At issue over recent years has been the existence of pier canopy curtains, the canvas extensions that button down the side of a boat slip to better protect the slip from the sun, wind and rain. These curtains have existed for eons, and have only very recently caught the eye of a watchful DNR, who have in turn labeled these curtains to be detrimental to aquatic habitat. The theory on their side suggests that curtains limit the light that can make it through to the interior of the slip, therefore limiting plant growth, thereby limiting fish habitat. Nice theory DNR, but it’s pretty absurd.

If you’ve ever lived on this lake, or observed the fishing habits of those who ply these waters for our mighty gamefish, you’ll see why this theory doesn’t hold up to real life. Fisherman on Geneva tend to fish in one of three ways. First there are the down riggers. Those who troll the depths hoping for something large and toothy to bite their lure. Then there are the drop-off fishermen, those who find the weed edges in 15-25′ of water and fish those margins for large bass and pike and walleye. Then there is the most populated group of fishermen- those who throw plastic baits into and around the piers. Why do they pitch and cast their lures into and under the piers? Because fish love cover and piers passively offer plenty of it.

If you’d like to view this in person, I could meet you at a particular pier on the south shore of Geneva. The pier is large and the water deep, and the fish under this pier are amongst the largest you’ll see in shallow water. The fish love this pier.  Coincidentally, this pier also has three slips protected by canvas side curtains. The fish don’t seem to know that side curtains are detrimental to their health.  The DNR also doesn’t seem to know that shade cools water and cool water is beneficial for fish.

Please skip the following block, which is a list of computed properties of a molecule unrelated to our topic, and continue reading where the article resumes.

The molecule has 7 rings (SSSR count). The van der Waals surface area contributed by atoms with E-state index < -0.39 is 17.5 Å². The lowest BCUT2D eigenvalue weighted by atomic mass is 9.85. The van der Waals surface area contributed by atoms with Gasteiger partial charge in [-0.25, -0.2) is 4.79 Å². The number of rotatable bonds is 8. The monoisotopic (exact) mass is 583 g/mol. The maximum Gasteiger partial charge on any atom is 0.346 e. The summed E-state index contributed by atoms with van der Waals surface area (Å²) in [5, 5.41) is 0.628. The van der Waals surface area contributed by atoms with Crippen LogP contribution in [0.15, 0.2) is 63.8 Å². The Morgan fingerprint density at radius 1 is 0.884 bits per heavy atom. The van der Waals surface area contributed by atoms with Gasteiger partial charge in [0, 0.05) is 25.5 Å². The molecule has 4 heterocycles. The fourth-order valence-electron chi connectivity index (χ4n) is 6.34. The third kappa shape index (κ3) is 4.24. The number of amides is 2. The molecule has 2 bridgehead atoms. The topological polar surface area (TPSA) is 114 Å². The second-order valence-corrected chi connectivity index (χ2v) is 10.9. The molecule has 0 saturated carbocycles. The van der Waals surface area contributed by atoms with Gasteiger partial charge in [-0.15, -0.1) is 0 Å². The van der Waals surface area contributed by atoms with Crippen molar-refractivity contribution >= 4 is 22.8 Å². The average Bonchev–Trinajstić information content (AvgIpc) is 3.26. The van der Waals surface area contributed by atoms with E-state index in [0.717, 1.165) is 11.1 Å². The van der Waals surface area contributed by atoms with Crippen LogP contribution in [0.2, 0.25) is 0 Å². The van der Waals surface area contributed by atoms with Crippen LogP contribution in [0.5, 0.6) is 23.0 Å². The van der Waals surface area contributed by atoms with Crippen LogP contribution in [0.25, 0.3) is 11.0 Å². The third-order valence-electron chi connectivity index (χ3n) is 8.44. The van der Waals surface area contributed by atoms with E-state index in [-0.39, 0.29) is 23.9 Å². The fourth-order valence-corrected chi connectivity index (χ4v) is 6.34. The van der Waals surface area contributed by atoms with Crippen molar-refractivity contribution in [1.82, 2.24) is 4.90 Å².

Current legislation features an exemption from the side curtain ban for those side curtains that are covering wooden boats. This might be viewed as a win for some, but it’s discriminatory to those who own fiberglass boats.  Who is the DNR to suggest that only wood boat owners have the right to protect their personal property? This would be akin to allowing only those homes with hardwood floors to install drapes. Carpet lovers be damned.  I understand that the legislation is attempting to make the best of a sticky situation, but why is it sticky? Why should the DNR have so much power over private property owners?  What’s next, citations for too many umbrellas on a pier?

Today it would be a good idea to email Representative Tyler August (R), and tell him to adjust the language in his bill to allow fiberglass boats as well. Maybe tax the curtains at $10 per year, then the DNR can remain loyal to their actual goal: fee collection.  But don’t discriminate against fiberglass boat owners just because it seems an easier way to pacify a department that continues to persecute riparian owners.


Tyler August

Email:          Phone: (608) 266 – 1190         Address: P.O. Box 8952 Madison, WI 53708



If we were in the deep south, it would be understood that there would be certain words we’d use at certain times. We’d drop the G on many words, like he’d be “fixin” to catch a “beatin”. This is hard for us yankees to understand, but this is the way it is. Why then, should it be any different for us? Why shouldn’t we have our own set of words, meant to describe our own set of things? We aren’t in the northeast where things are strange and er is pronounced uh, but we are unique. At Lake Geneva it’s less about the pronunciation and more about the chosen word.